Did you notice those words I italicized at the end? Do you see what Paul is saying here? When we sin, as believers, it is not because we wanted to, but because the desires of the flesh kept us from doing what we actually wanted to do. It is very similar to Paul’s iconic statement in Romans 7:20: “Now if I do what I do not want, it is no longer I who do it, but sin that dwells within me.” (Romans 7:20, ESV) In the context of this passage, it is clear that the sin which he speaks of does not dwell in his inner being, but in his flesh, or his members. Interesting, isn’t it?
The majority of my Christian life, I believed that the primary problem with me was my heart. If I disobeyed, it must have been because I wanted to disobey, I thought. My default was that I simply did not love God enough. The result? Rather than learning to walk in what God had already given me (by faith), I was constantly praying and waiting for him to do something that he had already done — fix my heart, purify my desires, make me love him more, etc. The truth is that “God’s love has been poured into our hearts through the Holy Spirit who has been given to us” (Romans 5:5, ESV, my italics). So I was blindly searching for something that had been within me all along. I just hadn’t been able to see it because I was identifying with the flesh and its desires, rather than the Spirit. But we are not of the flesh (see Romans 8:9; 2 Corinthians 5:16; Colossians 2:11).
It is time to walk by faith.
By faith alone in Jesus Christ, our hearts are made pure — not gradually over time, but at the moment of belief. By faith alone, Jesus’ blood “cleanses us from all sin” (1 John 1:7, ESV). Abide in this truth by believing it, and your heart will remain pure. Disbelieve it and your heart will be “hardened by the deceitfulness of sin” (Hebrews 3:13).
By faith alone, we walk by the Spirit, abiding in his love and his desires as if they are ours, because they are. You do not need to do it, but believe it. If Christ is in you, then any desire that is not of him is not really your desire, but a desire of your flesh. It is not truth, but deception. Quit falling for the lie and identify with him alone.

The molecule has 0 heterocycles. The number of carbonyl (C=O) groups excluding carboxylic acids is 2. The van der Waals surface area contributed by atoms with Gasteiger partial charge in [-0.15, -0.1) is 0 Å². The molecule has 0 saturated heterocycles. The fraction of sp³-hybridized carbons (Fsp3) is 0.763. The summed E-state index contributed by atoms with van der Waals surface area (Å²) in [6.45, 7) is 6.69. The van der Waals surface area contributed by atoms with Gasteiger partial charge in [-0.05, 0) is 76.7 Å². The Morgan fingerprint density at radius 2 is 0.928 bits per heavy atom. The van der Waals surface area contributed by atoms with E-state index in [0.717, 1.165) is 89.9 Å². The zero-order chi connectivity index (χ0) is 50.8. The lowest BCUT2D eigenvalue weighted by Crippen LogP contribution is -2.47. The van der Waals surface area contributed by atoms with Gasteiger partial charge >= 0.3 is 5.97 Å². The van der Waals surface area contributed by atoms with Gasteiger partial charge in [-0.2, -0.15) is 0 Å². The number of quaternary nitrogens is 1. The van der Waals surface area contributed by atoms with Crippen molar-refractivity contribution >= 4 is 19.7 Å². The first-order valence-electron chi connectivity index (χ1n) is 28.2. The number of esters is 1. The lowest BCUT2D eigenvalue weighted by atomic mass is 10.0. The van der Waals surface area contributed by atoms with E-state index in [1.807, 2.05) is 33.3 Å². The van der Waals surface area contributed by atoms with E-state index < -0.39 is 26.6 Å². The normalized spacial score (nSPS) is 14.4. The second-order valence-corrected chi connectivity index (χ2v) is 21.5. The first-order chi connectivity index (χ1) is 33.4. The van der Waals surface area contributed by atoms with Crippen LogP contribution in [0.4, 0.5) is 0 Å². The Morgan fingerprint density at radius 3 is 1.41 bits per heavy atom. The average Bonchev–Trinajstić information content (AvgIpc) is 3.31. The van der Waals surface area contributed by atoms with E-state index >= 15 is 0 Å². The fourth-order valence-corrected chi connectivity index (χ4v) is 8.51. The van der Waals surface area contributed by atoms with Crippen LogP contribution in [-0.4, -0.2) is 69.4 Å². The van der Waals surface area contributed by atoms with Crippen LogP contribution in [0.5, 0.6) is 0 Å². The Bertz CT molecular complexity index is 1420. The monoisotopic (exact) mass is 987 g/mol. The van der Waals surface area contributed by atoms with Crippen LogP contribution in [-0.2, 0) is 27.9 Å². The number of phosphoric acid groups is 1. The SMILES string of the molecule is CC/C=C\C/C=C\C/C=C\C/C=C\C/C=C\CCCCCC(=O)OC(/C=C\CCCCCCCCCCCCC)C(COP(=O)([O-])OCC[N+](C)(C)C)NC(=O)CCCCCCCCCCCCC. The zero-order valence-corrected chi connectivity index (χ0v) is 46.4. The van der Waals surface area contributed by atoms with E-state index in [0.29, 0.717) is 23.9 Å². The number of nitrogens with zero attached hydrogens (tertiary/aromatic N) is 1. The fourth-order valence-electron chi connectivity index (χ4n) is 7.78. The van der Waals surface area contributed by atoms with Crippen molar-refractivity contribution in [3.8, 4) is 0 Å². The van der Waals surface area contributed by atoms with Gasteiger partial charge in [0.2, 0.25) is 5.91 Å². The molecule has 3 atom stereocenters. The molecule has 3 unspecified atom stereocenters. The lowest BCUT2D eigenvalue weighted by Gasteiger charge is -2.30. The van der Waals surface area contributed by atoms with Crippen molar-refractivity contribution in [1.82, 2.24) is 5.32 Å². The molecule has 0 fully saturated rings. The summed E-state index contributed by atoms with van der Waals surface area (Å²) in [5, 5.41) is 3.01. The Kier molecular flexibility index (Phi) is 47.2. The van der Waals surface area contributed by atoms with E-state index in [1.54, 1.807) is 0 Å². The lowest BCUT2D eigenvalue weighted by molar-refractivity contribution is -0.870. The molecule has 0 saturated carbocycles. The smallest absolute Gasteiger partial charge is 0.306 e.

Perhaps there is something on your mind right now, something in your life that does not align with the will of God. I encourage you, bring it before the Lord and simply have a conversation. “God, are you telling me that I do not actually want this thing, even though I feel like I do? Jesus, how can this be that my heart is pure, despite that I am feeling pulled in two different directions? Lord, why did I sin if I did not actually want to?” Then confess your sin and know that your heart is clean.
Most importantly, thank him for his Spirit with whom you have been joined. Thank him for his love that he put in your heart. Thank him for his blood by which you are not only forgiven, but cleansed. To be clear, I do not mean that you should simply be thankful. I mean, literally, thank him, and do it until you mean it. There is nothing that builds faith like giving thanks for what we cannot readily see or feel. And it is by faith that the kingdom is manifest in our lives.
This subject is vast, as are its implications. And I have but scratched the surface. I hope you can sense how much of a gamechanger this really is. I am well aware that it may lead to more questions than answers. But I am telling you that this is the beginning of the life that God promised you. Put it on in prayer, hold it up to the test of Scripture, and ask the Lord to teach you. He is faithful to do it.
P.S. I do plan to write more, and I welcome your questions if you’d like to send me an email or leave a comment. My book, No Longer I, should be available on Amazon by the end of the month, and I believe it will be a very helpful tool in this regard. My desire is for the Church to learn the gospel the way that it was originally taught. If you would, please share this post, and help my desire become a reality.